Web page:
You can resize them so that they take up two halves of your display, or simply let them float around like pop-out windows. When minimized, the windows are reduced to tiny circular icons that you can position anywhere on the screen. Samsung's Smart Screen eye-tracking features are here as well. When enabled, you can have the screen stay on and not go to sleep when you're looking at it, have a video pause automatically when you glance away or simply cause the screen to rotate to whichever mode you're looking at it.
As for input methods, the Tab Pro 8. Google's Pinyin input software is also installed if you need it. Though you can easily use the Galaxy Tab Pro to watch movies and listen to music, Samsung would like you to consider using it for more serious tasks too, if only to justify the addition of "Pro" to the product's name. Indeed, the tablet ships with a slew of business-centric apps such as WebEx, e-Meeting, Hancom Viewer for editing documents and Remote PC, a feature that lets you remotely control your PC or Mac from your tablet.
If you just can't get enough Samsung apps, there's the Samsung App Store in addition to the usual Google Play storefront and, well, it's exactly what it sounds like. With a 2. And after spending some serious quality time with the tablet, I have to agree. Swiping and flipping around the tablet's various apps and screens felt gloriously smooth for the most part, and launching most software took mere seconds. For example, in just under two seconds, I was able to launch the camera app and start taking photographs. Snapping pictures is practically instantaneous as well, which is great if you need to capture that perfect moment.
I was especially impressed with how the Tab Pro fared during multitasking.
I launched several apps using Samsung's Multi Window feature, with two taking up the entire screen and a few more pop-up windows hovering above. I did things like surf the web with Chrome, play YouTube videos, check email and chat with friends using Hangouts all at the same time. And on the whole, I was able to do these tasks without serious issues.
I even tried playing two or three videos simultaneously with YouTube, Chrome and the built-in video player , and to my surprise, the videos didn't stutter at all. That said, the more apps I launched, the more the performance started to lag; resizing windows and moving them around took a bit more patience than usual if you recall, the same thing happened when we tested the Note Pro Chrome also crashed once during my little multi-window experiment.
While I wouldn't recommend using Multi Window all the time, it's at least robust enough for occasional, lighter use. As for the device's speakers, I was pleasantly surprised by how loud and rich the stereo speakers sound. At the top and bottom of the screen is a nicely-sized bezel that does help with landscape handling, but with the capacitive keys so close to the bottom edge of the device, you might trigger those buttons accidentally from time to time.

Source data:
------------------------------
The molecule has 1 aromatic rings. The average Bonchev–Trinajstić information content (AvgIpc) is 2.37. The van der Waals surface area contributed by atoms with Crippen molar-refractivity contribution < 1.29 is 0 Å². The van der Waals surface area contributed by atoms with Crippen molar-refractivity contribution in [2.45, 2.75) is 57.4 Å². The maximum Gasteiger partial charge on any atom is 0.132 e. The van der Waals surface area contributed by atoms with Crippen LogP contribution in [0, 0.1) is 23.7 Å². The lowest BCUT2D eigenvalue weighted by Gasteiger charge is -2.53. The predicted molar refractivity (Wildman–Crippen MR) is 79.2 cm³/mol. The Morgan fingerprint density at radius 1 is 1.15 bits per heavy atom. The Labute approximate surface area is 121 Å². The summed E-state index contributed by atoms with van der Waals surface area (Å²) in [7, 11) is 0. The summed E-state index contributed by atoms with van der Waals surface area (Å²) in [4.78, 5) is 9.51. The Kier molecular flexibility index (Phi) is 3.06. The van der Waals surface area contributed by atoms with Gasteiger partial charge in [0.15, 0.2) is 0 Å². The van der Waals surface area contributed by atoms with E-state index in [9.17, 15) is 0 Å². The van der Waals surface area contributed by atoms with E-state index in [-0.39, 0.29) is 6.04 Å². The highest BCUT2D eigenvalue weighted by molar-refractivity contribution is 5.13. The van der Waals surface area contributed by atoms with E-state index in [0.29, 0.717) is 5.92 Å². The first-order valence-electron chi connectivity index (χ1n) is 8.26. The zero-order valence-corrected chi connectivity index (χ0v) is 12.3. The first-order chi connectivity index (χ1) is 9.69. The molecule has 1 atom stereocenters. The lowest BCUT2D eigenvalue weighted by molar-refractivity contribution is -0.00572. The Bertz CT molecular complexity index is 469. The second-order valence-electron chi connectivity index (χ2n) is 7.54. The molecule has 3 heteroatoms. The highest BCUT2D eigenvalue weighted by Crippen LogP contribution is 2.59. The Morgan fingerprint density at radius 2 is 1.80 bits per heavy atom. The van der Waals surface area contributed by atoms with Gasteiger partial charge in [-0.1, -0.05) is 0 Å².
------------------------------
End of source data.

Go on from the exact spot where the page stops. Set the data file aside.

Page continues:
The 8. Samsung proves its prowess once again with a screen that really exudes its colors well and provides wonderful viewing angles. Everything from YouTube videos to Netflix, to even games, like my current obsession, Riptide GP2, look and perform great without any issues. To put it mildly, the Galaxy TabPro 8. Our extensive testing revealed very few hiccups, with some stutter.
Web browsing with multiple tabs, multitasking, and copy and pasting on this professional grade device were all a real pleasure. That being said, TouchWiz, even this slightly updated version, has its issues with speed and occasionally stutters. Hardware takes on a media motif first with its microSD card slot that can bolster the 16 GB or 32 GB in-built storage, which always an advantage for people big on media.
Dual speakers, that are found on the bottom of the tablet near the microUSB charging port, perform quite decently actually. Samsung does love to add on as much as they can, so along with the usual bevy, you also get an IR blaster for WatchOn. Think of a stretched out Flipboard to imagine what the Magazine UX is like, as it is a front-end to what you would basically find in the Flipboard app. It is pretty easy to set up for news sources and social media feeds.
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Even with the move to circular buttons in the power widget, not much as changed. The size makes it a shoo-in for e-book reading while the nimble weight and size make it about as portable as it can get. Buy now! Unfortunately, the forums have been discontinued.